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Less Fed Financial Repression Irrational?

July 13, 2014 in Economics

By Hunter Lewis

In a recent Bloomberg Views piece, mainstream economist Noah Smith accused his Austrian  critics of having “brain worms” and even “anti-semitic overtones.” He then mischaracterized what his critics were saying so that he could ridicule it.

This wasn’t very conducive to a dialogue. His last Bloomberg piece, out on July 10, is better. It offers a specific proposal: don’t raise today’s ultra low interest rates.  Unfortunately it doesn’t say whether this advice is forever, or for now. But it is a specific proposal.

This is all the more helpful because it is difficult to tease specific proposals out of mainstream ( usually Keynesian) economists. For example, during and after the Crash the best known Keynesian economists ( Krugman, Shiller, Romer, Yellen etc.) kept saying we needed more government stimulus of the economy, but refused to give us the exact prescription.

This was very convenient when the stimulus failed; they could just claim that there hadn’t been enough. Never mind that they had refused to tell us in the first place how much was needed or for how long.

In his latest piece, Noah Smith not only says that short term interest rates should stay where they are, close to zero, and well below even reported inflation. He further argues that these giveaway interest rates ( made available to Wall Street, not to Main Street) are not creating a stock market or other asset bubble like the dot com or housing bubbles.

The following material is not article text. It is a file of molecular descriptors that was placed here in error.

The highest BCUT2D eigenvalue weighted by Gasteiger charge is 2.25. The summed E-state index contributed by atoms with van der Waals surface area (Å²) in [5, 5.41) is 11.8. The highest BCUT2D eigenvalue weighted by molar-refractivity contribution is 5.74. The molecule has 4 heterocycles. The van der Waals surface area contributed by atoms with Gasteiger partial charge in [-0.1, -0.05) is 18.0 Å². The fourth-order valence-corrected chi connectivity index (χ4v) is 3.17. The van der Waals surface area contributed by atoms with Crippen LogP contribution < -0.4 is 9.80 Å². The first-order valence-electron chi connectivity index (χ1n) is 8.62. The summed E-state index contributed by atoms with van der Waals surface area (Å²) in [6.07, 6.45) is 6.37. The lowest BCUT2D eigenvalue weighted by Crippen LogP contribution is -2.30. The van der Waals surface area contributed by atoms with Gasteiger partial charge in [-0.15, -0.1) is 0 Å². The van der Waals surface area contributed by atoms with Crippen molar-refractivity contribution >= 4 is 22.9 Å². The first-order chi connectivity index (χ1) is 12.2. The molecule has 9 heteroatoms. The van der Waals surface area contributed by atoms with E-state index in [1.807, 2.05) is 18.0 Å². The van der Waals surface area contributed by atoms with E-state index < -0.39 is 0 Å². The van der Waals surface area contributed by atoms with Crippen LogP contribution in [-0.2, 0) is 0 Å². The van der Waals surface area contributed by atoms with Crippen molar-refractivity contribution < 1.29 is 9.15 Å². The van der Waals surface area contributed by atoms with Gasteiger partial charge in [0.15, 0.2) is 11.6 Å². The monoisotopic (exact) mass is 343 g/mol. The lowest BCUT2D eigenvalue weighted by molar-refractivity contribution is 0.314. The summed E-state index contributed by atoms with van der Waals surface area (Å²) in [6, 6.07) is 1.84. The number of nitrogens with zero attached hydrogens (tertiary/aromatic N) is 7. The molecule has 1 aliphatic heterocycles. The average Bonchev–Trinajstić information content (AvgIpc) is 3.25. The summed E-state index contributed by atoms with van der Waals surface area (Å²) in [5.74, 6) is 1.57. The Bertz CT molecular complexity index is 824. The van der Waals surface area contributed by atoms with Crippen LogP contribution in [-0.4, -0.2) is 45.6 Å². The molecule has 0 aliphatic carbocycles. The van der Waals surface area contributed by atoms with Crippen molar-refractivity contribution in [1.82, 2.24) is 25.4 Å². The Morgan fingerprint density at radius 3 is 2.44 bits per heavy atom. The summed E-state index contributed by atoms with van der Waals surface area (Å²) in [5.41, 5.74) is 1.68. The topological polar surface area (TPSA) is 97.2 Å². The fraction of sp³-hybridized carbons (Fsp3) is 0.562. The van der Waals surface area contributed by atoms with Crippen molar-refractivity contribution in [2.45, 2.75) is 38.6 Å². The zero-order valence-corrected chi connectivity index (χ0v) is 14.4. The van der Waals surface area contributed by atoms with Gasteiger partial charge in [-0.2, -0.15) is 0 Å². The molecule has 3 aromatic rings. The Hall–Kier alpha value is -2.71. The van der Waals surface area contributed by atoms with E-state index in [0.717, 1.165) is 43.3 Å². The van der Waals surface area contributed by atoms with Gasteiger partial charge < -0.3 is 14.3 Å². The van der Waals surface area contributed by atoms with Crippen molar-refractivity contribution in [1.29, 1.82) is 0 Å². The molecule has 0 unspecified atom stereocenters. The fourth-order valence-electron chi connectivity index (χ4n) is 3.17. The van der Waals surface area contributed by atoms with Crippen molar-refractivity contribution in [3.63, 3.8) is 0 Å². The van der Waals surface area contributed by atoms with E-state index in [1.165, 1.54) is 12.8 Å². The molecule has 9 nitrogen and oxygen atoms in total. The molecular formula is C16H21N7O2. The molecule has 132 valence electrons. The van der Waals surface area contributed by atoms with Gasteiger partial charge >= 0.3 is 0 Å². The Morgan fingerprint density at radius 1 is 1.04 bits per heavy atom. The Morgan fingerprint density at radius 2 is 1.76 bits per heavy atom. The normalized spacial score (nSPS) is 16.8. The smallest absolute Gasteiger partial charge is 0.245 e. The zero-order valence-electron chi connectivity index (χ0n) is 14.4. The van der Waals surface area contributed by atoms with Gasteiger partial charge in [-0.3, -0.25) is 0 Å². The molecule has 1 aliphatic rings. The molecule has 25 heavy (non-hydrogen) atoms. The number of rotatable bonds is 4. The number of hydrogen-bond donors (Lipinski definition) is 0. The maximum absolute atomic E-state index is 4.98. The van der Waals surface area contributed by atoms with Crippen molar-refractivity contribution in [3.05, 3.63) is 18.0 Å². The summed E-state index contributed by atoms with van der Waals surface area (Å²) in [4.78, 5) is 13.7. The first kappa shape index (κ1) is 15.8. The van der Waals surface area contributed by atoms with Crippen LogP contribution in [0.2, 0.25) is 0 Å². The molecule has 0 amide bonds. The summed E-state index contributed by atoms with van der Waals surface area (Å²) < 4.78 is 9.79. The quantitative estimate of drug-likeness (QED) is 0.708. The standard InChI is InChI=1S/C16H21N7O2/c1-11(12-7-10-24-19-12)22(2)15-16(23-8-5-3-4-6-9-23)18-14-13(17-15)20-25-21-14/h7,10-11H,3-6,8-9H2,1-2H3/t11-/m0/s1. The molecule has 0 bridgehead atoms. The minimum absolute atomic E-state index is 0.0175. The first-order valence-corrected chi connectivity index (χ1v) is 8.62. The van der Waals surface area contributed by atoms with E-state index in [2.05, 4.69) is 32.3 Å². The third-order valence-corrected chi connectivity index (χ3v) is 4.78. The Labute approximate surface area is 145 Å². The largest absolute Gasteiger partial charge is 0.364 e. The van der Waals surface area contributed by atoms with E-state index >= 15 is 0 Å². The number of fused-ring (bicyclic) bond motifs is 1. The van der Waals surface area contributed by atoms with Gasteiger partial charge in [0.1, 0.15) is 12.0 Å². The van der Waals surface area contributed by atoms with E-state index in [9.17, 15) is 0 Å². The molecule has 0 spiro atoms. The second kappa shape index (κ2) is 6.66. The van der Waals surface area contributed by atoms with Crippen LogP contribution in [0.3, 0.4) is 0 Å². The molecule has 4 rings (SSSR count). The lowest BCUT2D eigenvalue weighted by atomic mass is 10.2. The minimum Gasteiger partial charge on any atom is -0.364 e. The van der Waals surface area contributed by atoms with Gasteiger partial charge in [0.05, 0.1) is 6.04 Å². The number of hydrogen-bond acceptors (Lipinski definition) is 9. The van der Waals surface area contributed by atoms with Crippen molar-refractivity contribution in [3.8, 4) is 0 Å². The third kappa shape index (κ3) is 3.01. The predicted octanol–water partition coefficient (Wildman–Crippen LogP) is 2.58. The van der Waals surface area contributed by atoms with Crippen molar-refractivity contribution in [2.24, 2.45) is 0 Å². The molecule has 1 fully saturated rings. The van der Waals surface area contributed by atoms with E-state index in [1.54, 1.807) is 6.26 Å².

Smith then gives us what he calls Finance 101. Here is what he says: “The value of a financial asset is the discounted present value of its future payoffs, and when the discount rate — of which the Fed interest rate is a component — goes down, the true fundamental value of risky assets goes up mechanically and automatically. That’s rational price appreciation, not a bubble.”

Let’s see. The Fed artificially represses interest rates for now, with no guarantee that they won’t go bounding back up anytime in the future, even the near future, but stocks should be valued as if the artificially repressed rates are permanent. Sorry, this isn’t “rational” and it certainly isn’t Finance 101.

Smith further notes that “bubbles form when people think they can find some greater fool to sell to.” Hm. Why do people expect to find “greater fools” at some times and not other times?

George W. Bush famously said that “Wall Street got drunk” before the 2008 …read more